I've often been suspicious of the starring role played by the principle of autonomy in most medical ethics treatises.
So it's interesting--to say the least--to hear a presidential candidate propose a solution to our country's health care dilemmas that proposes limiting patient autonomy in a substantial way--or at least penalizing the irresponsible exercise thereof.
John Edwards (Does anybody else keep accidentally calling him Jonathan Edwards?) recently proposed health care policy that would mandate certain preventative measures, including annual checkups and mammogram screens.
Now, this is a very interesting proposal. In many ways, it naturally follows from the combination of the logic of the market and the logic of liberalism, both of which also depend on autonomy as their chief good. Medicine has been almost completely subsumed into both--it has become an enterprise almost completely dominated by its economic side, and government intervention into and regulation of the practice of medicine is taken as normative. (Ask even the most ardent libertarian whether he'd like his son to be operated on by a doctor who was not board-certified.)
So, assuming medicine to be a predominantly economic enterprise, and assuming government responsibility to make this economic enterprise run well, it makes sense for the government to exercise its authority by incentivising and disincentivising behaviors that have economic consequences within the system.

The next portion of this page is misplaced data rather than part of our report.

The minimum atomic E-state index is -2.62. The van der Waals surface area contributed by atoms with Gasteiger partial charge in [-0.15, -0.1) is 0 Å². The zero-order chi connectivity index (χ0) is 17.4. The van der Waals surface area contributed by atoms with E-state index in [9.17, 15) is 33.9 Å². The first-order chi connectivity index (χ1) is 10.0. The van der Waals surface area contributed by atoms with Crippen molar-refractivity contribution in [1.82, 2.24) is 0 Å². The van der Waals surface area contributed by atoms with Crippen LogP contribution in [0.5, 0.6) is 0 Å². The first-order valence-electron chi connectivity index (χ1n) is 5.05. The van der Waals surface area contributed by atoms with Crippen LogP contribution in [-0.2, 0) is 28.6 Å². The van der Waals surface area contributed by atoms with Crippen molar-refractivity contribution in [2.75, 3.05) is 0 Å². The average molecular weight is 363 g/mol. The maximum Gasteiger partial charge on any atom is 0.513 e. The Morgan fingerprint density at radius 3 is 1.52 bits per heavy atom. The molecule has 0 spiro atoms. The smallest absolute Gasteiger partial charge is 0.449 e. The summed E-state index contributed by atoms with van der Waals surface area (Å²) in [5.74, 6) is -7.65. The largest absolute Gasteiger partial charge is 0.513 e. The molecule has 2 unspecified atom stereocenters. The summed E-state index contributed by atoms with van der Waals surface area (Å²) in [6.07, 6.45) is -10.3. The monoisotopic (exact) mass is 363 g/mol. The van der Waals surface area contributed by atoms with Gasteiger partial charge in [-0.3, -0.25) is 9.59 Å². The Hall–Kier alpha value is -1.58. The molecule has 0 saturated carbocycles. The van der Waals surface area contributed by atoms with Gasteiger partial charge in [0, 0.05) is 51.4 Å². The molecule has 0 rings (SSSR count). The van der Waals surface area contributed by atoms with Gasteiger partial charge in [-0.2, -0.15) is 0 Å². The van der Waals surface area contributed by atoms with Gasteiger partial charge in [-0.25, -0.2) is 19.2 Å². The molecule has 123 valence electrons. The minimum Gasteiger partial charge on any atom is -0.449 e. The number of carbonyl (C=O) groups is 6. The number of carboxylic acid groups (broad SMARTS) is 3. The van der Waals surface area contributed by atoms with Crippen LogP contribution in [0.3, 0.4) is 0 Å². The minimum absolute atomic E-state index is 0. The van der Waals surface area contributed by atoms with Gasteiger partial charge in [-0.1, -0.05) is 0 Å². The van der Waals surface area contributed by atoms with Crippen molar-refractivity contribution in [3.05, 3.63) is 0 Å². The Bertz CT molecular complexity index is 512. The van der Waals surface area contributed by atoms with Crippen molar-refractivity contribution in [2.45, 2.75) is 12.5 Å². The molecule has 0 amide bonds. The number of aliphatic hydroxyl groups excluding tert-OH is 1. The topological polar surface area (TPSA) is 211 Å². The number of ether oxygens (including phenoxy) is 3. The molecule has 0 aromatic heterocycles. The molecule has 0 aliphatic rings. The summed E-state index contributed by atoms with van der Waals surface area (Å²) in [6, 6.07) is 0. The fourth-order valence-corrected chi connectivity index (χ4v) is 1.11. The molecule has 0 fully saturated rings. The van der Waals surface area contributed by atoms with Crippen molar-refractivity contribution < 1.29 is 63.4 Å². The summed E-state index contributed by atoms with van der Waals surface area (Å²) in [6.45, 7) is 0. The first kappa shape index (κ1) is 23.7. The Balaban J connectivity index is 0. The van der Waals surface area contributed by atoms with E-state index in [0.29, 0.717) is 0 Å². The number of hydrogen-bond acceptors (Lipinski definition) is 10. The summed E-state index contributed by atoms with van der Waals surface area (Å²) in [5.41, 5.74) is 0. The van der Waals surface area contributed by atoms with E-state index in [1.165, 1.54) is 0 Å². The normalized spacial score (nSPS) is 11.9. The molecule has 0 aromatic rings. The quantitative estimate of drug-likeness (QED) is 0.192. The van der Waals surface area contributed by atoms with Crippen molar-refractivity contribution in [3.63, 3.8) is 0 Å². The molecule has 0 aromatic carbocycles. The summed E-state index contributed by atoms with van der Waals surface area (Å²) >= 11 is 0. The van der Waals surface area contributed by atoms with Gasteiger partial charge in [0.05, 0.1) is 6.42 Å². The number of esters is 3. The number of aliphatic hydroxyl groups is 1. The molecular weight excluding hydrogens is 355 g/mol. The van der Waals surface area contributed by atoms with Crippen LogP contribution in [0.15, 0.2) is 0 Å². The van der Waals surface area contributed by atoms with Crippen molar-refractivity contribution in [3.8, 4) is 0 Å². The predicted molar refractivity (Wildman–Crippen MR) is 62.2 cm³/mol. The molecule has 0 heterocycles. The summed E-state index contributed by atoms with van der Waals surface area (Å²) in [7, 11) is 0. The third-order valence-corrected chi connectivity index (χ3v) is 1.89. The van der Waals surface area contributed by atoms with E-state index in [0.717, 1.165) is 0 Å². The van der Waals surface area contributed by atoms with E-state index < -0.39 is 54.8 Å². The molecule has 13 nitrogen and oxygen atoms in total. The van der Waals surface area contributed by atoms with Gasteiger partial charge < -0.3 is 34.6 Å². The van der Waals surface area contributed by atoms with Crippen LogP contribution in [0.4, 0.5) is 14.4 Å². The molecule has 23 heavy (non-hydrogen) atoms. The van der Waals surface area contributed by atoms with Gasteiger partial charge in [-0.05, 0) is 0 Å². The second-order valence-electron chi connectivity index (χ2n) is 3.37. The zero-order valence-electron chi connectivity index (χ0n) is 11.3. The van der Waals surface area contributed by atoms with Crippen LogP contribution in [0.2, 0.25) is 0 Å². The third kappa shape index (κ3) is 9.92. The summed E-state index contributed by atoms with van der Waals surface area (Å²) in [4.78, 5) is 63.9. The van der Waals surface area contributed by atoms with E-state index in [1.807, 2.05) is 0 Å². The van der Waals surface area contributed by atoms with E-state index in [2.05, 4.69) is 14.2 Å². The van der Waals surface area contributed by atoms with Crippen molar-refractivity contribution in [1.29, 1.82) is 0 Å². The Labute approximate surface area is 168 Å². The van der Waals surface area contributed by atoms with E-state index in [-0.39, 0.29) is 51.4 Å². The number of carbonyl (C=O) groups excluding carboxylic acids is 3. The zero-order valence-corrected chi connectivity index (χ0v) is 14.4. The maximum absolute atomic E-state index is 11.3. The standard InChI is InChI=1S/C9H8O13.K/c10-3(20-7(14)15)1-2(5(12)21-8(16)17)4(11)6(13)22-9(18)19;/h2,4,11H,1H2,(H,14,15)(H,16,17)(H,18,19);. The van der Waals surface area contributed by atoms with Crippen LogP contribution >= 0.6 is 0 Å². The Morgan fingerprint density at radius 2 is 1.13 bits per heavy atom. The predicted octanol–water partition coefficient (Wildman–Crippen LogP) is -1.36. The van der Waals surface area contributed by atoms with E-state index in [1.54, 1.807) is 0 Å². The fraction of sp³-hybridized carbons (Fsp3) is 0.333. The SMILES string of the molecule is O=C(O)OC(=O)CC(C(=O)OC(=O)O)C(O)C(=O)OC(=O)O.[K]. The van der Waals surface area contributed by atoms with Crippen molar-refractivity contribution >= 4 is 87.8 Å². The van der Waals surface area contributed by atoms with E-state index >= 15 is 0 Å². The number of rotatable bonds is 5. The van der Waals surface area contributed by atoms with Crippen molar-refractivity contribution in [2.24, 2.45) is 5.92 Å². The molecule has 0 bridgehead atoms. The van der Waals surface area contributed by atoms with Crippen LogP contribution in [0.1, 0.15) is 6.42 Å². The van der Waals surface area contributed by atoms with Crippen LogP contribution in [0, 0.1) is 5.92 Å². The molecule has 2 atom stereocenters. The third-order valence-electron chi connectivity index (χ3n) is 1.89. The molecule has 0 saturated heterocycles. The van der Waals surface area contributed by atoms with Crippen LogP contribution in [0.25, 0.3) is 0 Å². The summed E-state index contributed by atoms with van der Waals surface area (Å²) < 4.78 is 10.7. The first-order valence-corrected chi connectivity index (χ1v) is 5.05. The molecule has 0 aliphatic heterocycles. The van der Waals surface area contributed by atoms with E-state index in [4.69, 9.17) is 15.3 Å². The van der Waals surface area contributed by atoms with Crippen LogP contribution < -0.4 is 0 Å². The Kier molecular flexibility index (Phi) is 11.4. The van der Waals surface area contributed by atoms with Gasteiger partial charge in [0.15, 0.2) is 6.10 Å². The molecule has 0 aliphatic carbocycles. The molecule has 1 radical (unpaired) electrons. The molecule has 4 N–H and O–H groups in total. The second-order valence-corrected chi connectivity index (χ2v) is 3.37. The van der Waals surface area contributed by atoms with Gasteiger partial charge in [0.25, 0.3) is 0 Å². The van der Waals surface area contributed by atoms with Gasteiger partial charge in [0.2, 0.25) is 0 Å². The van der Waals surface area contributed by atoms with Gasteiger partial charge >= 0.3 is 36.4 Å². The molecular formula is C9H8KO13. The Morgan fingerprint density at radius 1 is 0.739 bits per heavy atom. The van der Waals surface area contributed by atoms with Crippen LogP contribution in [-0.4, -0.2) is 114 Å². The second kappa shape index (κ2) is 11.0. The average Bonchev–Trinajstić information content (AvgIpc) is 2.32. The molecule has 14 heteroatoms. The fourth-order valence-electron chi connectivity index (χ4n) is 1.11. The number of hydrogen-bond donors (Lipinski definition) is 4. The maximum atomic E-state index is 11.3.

This means you have three disciplines or systems which derive their internal logic from a primary commitment to autonomy, combining in such a way that virtually demands a limitation of individual autonomy. Fascinating.
In all honesty, though, as much as I loathe Edwards' proposal, I think he is the first candidate whose proposals show that he understands the complexities of the health care problem. Few of the other proposals I've seen seem to take seriously the complex interplay of economics, psychology, law, and biology that comprises health care. I'm not sure he adequately addresses the dynamics of the patent system or litigiousness, but he has covered more bases than most people.
The only bit of utter cluelessness came when he said, in response to the question of whether people would find this too invasive, "We mandate public education—public or private—and no one minds that."
Now, I know he's only homeschooling his kids this year so that they can spend time together as a family while he's campaigning. So he's not a hard-core homeschooler. But still, you'd think he'd have heard of a movement of a couple million people who decidedly "mind that." Or maybe have read of the violent resistance that attended the introduction of compulsory schooling?